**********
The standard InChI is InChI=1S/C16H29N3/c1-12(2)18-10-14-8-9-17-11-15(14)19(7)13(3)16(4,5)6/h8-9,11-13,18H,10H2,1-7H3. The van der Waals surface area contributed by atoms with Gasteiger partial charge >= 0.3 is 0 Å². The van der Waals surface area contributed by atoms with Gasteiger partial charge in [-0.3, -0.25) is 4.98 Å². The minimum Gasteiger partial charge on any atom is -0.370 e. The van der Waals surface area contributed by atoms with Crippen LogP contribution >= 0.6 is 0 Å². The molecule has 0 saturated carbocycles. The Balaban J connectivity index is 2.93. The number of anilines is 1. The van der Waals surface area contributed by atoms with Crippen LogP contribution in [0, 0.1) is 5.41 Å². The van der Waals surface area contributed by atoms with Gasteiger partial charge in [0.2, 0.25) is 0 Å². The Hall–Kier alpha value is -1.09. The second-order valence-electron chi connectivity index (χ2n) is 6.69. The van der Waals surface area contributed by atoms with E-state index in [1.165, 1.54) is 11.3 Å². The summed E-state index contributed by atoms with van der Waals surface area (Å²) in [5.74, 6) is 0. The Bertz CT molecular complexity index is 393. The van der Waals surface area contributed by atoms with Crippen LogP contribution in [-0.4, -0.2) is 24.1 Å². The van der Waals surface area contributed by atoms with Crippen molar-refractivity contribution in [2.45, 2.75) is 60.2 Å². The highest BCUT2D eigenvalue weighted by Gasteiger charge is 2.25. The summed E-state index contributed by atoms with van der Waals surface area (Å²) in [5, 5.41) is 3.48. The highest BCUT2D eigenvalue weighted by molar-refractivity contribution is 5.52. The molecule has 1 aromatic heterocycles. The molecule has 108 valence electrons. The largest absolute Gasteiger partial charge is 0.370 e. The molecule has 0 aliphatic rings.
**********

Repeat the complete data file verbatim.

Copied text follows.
The standard InChI is InChI=1S/C16H29N3/c1-12(2)18-10-14-8-9-17-11-15(14)19(7)13(3)16(4,5)6/h8-9,11-13,18H,10H2,1-7H3. The van der Waals surface area contributed by atoms with Gasteiger partial charge >= 0.3 is 0 Å². The van der Waals surface area contributed by atoms with Gasteiger partial charge in [-0.3, -0.25) is 4.98 Å². The minimum Gasteiger partial charge on any atom is -0.370 e. The van der Waals surface area contributed by atoms with Crippen LogP contribution >= 0.6 is 0 Å². The molecule has 0 saturated carbocycles. The Balaban J connectivity index is 2.93. The number of anilines is 1. The van der Waals surface area contributed by atoms with Crippen LogP contribution in [0, 0.1) is 5.41 Å². The van der Waals surface area contributed by atoms with Gasteiger partial charge in [0.2, 0.25) is 0 Å². The Hall–Kier alpha value is -1.09. The second-order valence-electron chi connectivity index (χ2n) is 6.69. The van der Waals surface area contributed by atoms with E-state index in [1.165, 1.54) is 11.3 Å². The summed E-state index contributed by atoms with van der Waals surface area (Å²) in [5.74, 6) is 0. The Bertz CT molecular complexity index is 393. The van der Waals surface area contributed by atoms with Crippen LogP contribution in [-0.4, -0.2) is 24.1 Å². The van der Waals surface area contributed by atoms with Crippen molar-refractivity contribution in [2.45, 2.75) is 60.2 Å². The highest BCUT2D eigenvalue weighted by Gasteiger charge is 2.25. The summed E-state index contributed by atoms with van der Waals surface area (Å²) in [5, 5.41) is 3.48. The highest BCUT2D eigenvalue weighted by molar-refractivity contribution is 5.52. The molecule has 1 aromatic heterocycles. The molecule has 108 valence electrons. The largest absolute Gasteiger partial charge is 0.370 e. The molecule has 0 aliphatic rings.